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Plastic is cheap, but it’s also costly.
Though inexpensive to buy and produce, plastics take up to 1,000 years to break down in landfills, where they degrade into particles that contaminate soil and water. In Raleigh, as in other cities, you’ll find plastic in plenty of restaurants, bars and other food businesses, where customers and employees often dispose of cups, to-go containers, and forks and spoons improperly instead of recycling them. But recently, several local businesses have realized the staggering effects of using plastics; as a result, they’ve switched to more sustainable alternatives, such as compostable containers and cups, reusable utensils and plateware, and metal or bamboo straws, among other initiatives.
Raleigh Raw, which opened downtown in 2015, has used compostable materials from the start. Leslie Woods, Raleigh Raw’s co-founder and director of operations, opened the café using 100 percent compostables for consumer products, including corn-based utensils, to-go cups and containers for food, all supplied by local distributor CompostNow.
Woods says that, at first, there was debate among her team members over the initiative; while the café offered all compostable products, how could they be sure customers were actually going to compost them once they left the store?
“If they’re going to leave, you can’t be sure it’s going to be composted, but you’re giving them the option to,” says Kat Nigro, the head of marketing at CompostNow. “Raleigh Raw is creating a business model for the world they want to live in, and that’s so important. What they’re saying is, ‘we’re going to use this compostable material because we’re going to assume that you compost, because everybody should be composting.’”
CompostNow is the primary distributor that many Raleigh businesses turn to to obtain compostable products, along with accompanying composting services. Every eco-product it sells is certified by the Biodegradable Products Institute, a third party that ensures products are compostable and will break down within a certain time frame, usually around three months. Nigro explains that any product can claim to be “biodegradable,” as everything is going to break down eventually—but the longer something takes to break down, the more methane it emits.
The Pharmacy Café, another of CompostNow’s clients, has seen a significant decrease in its methane emissions thanks to its use of compostables and composting services. According to Nigro, since the business started working with CompostNow in late 2015, it has avoided releasing 3,804 pounds of methane and diverted 29,265 pounds of waste into compost instead.
“We asked ourselves, ‘What other thing can we be doing to make ourselves stand out, besides just being a service?’” says Daniel Whittaker, The Pharmacy Café’s co-owner.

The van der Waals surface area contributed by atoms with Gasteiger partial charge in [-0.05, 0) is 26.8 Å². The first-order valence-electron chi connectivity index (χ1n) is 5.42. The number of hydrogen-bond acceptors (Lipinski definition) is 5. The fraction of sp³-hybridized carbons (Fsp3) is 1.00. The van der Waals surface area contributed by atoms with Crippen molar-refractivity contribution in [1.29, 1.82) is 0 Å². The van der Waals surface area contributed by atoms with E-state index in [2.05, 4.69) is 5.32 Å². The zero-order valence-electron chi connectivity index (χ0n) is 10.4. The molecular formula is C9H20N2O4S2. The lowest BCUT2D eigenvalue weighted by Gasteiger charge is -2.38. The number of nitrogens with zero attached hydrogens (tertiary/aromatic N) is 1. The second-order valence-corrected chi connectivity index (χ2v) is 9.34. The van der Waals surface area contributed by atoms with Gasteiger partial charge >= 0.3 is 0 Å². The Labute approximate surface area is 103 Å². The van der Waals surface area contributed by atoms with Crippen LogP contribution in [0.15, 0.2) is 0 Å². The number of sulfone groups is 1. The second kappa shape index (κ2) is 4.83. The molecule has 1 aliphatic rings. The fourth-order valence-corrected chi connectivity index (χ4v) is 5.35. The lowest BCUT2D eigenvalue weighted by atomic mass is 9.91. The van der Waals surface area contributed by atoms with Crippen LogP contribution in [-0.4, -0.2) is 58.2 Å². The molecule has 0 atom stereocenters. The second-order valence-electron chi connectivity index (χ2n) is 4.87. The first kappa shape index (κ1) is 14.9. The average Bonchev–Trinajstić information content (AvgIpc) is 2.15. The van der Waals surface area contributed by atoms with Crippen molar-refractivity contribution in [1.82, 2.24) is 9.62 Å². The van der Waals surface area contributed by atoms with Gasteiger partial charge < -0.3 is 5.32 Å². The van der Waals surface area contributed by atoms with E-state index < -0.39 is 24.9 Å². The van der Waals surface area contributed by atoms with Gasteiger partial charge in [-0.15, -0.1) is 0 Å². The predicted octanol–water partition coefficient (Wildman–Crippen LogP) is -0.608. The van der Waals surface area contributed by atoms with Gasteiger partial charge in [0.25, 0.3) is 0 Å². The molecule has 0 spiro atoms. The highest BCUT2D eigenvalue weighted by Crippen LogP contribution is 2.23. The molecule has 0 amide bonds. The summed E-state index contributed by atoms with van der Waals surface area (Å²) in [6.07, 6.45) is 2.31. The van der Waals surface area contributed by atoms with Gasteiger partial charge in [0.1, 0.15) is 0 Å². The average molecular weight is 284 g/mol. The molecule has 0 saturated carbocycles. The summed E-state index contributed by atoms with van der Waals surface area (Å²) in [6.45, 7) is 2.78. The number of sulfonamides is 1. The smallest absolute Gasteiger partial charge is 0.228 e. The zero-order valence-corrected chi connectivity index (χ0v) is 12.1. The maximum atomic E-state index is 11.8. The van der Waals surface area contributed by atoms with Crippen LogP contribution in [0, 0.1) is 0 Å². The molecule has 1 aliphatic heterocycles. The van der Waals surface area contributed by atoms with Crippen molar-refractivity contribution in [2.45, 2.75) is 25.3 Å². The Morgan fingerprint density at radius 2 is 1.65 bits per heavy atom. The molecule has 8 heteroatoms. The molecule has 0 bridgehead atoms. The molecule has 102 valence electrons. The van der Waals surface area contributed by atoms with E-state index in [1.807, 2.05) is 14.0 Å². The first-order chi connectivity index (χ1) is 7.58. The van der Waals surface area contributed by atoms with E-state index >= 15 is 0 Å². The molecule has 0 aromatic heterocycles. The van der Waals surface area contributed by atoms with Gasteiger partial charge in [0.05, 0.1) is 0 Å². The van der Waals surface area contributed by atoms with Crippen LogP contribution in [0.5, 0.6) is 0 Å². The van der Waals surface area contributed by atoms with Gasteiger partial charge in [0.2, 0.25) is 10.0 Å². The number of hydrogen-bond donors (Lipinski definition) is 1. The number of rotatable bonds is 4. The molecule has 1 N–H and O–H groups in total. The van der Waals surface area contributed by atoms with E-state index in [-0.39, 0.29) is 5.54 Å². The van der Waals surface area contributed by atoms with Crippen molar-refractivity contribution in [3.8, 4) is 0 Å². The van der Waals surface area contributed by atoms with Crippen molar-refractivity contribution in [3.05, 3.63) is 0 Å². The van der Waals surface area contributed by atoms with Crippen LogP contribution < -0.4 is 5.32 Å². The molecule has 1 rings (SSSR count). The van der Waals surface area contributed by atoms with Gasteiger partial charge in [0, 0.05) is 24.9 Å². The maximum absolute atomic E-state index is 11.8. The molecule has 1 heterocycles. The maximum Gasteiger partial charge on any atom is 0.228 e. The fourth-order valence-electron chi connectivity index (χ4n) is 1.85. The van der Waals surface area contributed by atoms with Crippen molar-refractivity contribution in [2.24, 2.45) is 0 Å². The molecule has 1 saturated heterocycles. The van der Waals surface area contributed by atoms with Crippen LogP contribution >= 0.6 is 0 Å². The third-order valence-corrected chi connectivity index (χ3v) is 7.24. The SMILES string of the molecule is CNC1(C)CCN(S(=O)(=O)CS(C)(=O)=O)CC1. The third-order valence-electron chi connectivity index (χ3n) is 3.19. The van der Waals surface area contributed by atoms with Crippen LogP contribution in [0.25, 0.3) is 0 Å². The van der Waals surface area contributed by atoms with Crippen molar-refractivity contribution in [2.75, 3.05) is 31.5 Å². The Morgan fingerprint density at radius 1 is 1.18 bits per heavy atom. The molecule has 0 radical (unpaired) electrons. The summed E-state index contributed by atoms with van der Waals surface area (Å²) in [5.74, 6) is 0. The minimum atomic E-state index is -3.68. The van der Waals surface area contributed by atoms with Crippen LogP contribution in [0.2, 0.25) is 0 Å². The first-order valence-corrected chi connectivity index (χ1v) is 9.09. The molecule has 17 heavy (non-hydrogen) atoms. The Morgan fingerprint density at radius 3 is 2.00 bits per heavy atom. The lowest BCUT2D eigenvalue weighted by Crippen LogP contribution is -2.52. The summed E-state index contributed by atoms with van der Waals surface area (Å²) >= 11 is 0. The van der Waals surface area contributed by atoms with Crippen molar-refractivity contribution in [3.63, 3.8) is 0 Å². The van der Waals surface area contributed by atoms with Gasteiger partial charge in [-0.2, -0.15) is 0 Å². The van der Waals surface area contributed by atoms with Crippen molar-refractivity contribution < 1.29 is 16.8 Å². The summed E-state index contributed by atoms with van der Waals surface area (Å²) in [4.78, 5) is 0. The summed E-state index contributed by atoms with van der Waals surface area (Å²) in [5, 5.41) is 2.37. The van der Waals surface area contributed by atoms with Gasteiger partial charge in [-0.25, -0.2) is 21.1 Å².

The Pharmacy Café’s compostable cups, utensils and clam shells are disposed of in compost bins, which CompostNow drivers pick up. CompostNow converts the waste into soil that is then divided up among its garden partners, including Raleigh City Farm, where The Pharmacy Café, the farm’s neighbor, also sources much of its produce.
Another sustainability proponent is Dram & Draught, which made a drastic change a year ago when the bar completely eliminated all plastic materials in an effort to decrease its ecological footprint. Co-founders Kevin Barrett and Drew Schenck bought leather coasters and stainless steel straws, which are cleaned and used over and over. Though these products incurred a one-time expense, the duo says paying the extra money up front was worth it.
Sharon May, owner of Relish Craft Kitchen & Bourbon Bar, also takes pride in the initiatives her restaurant is taking to reduce waste and increase sustainability. Relish uses compostable takeout boxes, recyclable coffee lids and tupperware-like to-go containers that customers can reuse for food storage. Earlier this year, Relish made the switch to compostable straws.
Additionally, Relish uses CompostNow’s composting service. Since joining the program in 2013, Relish has diverted approximately 43,469 pounds of food scraps, producing 10,867 pounds of rich compost and avoiding releasing 5,651 pounds of methane at the landfill.
“The steps we have taken have cost more money, but I am a firm believer in the effort,” says May. “I realized long ago that since, as a business, I serve over 700 customers each day, I can make a much larger contribution to it all than most people can do on an individual household basis.”
Other Raleigh eateries and cafés that work with CompostNow include The Morning Times, Trophy Brewing, Fiction Kitchen, Midtown Grille, Bida Manda and many others.
“These businesses were willing to pay that extra cost because they truly believe in the impact that it makes,” says Nigro. “It’s so easy to go with the easiest and cheapest option, but they’re being more thoughtful and want to be more sustainable.
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